While I am writing this post, my Mac handles a dozen interrupts. Let’s explain what interrupts are and which software bugs are related to interrupts. The post is aligned with the Black Box Software Testing Foundations course (BBST) designed by Rebecca Fiedler, Cem Kaner, and James Bach.
The interrupt is programming control that enables an operating system to communicate with a program in execution at any time. We have:
- hardware interrupts
- software interrupts.
Source of hardware interrupt is a hardware device, such as the keyboard, mouse, Bluetooth. The source of the software interrupt is a program. An example is an operating system. CTRL + C is the most famous hardware interrupt that enables us to stop a program that is no more responding to any other user input.
When a program receives an interrupt, it saves its current state and runs code that handles received interrupt.
The most common usage of interrupts is computer multitasking or informing programs about significant environmental changes through hardware devices.
Keypress on a computer keyboard.
The printer paper tray is empty.
A sound alarm is triggered by a cat.
Disk Drive driver reports I/O error.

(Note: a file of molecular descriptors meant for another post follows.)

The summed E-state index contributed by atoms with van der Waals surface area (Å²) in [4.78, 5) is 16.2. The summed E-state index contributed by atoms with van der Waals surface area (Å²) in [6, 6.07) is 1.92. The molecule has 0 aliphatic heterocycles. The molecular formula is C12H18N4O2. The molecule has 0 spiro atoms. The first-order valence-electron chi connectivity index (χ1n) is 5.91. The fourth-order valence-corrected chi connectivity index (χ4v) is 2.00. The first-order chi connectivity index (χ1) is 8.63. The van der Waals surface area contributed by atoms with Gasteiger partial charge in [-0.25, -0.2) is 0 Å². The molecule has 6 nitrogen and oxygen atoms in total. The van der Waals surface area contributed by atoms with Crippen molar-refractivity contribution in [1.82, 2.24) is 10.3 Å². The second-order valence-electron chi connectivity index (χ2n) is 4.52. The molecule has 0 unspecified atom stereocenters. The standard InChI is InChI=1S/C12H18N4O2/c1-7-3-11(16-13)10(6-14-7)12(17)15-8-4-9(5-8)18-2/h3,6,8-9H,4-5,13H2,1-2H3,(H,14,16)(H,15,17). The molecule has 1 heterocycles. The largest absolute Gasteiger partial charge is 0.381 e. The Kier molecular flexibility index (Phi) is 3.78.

This is the most famous bug in multitasking operating systems. Program A interrupts program B and waits for it to finish handling this interrupt. Program B handles interrupt from program A and in interrupt handler waits for program A to finish.
When a program receives an interrupt, it stores the current state in a particular memory location called Stack. As this memory has limited capacity, the current program state could not be stored on stack due to a lack of free space. This is called stack overflow.
Hacker uses this bug to get into the programs by triggering program interrupts. Imagine the login feature. You tested for happy and alternative paths. But what would happen if the backend server receives an interrupt IO error while the user credentials check is currently in progress? What if there is no interrupt handler on the backend server and server falls to part of a program that accepts any user credentials without checking? This is a race condition.
In the previous post, we explained exception control. During the teaching BBST foundations course, I found that students have trouble distinguishing exception from interrupt.
Printer receives page margin that is out of its limmits and reports this error to Adobe Photoshop. Is this interrupt or exception?